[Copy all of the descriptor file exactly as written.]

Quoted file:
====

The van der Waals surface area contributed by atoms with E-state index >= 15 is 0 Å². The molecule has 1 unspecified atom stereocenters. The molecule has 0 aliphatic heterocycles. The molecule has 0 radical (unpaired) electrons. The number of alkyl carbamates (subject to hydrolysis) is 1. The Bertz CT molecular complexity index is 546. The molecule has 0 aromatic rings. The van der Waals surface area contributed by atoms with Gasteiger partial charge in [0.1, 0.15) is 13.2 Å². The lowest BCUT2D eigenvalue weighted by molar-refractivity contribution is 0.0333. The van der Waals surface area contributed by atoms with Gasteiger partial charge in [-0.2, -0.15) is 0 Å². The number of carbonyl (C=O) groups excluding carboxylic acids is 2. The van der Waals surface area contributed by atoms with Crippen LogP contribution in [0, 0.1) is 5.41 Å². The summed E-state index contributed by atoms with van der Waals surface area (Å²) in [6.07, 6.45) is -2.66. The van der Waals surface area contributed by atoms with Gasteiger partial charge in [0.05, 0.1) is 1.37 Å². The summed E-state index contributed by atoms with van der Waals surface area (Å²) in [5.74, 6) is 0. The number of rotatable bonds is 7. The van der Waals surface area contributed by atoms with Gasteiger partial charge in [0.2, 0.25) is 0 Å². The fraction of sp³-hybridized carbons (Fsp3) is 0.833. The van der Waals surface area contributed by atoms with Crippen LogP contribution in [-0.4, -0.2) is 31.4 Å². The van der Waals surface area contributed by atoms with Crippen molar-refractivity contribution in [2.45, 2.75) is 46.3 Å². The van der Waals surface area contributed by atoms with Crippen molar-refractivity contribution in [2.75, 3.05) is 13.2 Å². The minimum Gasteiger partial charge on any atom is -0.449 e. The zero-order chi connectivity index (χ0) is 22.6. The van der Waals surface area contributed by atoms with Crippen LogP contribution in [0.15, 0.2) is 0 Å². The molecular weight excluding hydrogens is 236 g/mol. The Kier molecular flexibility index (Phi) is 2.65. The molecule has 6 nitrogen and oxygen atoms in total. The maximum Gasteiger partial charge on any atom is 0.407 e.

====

The van der Waals surface area contributed by atoms with E-state index >= 15 is 0 Å². The molecule has 1 unspecified atom stereocenters. The molecule has 0 aliphatic heterocycles. The molecule has 0 radical (unpaired) electrons. The number of alkyl carbamates (subject to hydrolysis) is 1. The Bertz CT molecular complexity index is 546. The molecule has 0 aromatic rings. The van der Waals surface area contributed by atoms with Gasteiger partial charge in [0.1, 0.15) is 13.2 Å². The lowest BCUT2D eigenvalue weighted by molar-refractivity contribution is 0.0333. The van der Waals surface area contributed by atoms with Gasteiger partial charge in [-0.2, -0.15) is 0 Å². The number of carbonyl (C=O) groups excluding carboxylic acids is 2. The van der Waals surface area contributed by atoms with Crippen LogP contribution in [0, 0.1) is 5.41 Å². The summed E-state index contributed by atoms with van der Waals surface area (Å²) in [6.07, 6.45) is -2.66. The van der Waals surface area contributed by atoms with Gasteiger partial charge in [0.05, 0.1) is 1.37 Å². The summed E-state index contributed by atoms with van der Waals surface area (Å²) in [5.74, 6) is 0. The number of rotatable bonds is 7. The van der Waals surface area contributed by atoms with Gasteiger partial charge in [0.2, 0.25) is 0 Å². The fraction of sp³-hybridized carbons (Fsp3) is 0.833. The van der Waals surface area contributed by atoms with Crippen LogP contribution in [-0.4, -0.2) is 31.4 Å². The van der Waals surface area contributed by atoms with Crippen molar-refractivity contribution in [2.45, 2.75) is 46.3 Å². The van der Waals surface area contributed by atoms with Crippen molar-refractivity contribution in [2.75, 3.05) is 13.2 Å². The minimum Gasteiger partial charge on any atom is -0.449 e. The zero-order chi connectivity index (χ0) is 22.6. The van der Waals surface area contributed by atoms with Crippen LogP contribution in [0.15, 0.2) is 0 Å². The molecular weight excluding hydrogens is 236 g/mol. The Kier molecular flexibility index (Phi) is 2.65. The molecule has 6 nitrogen and oxygen atoms in total. The maximum Gasteiger partial charge on any atom is 0.407 e.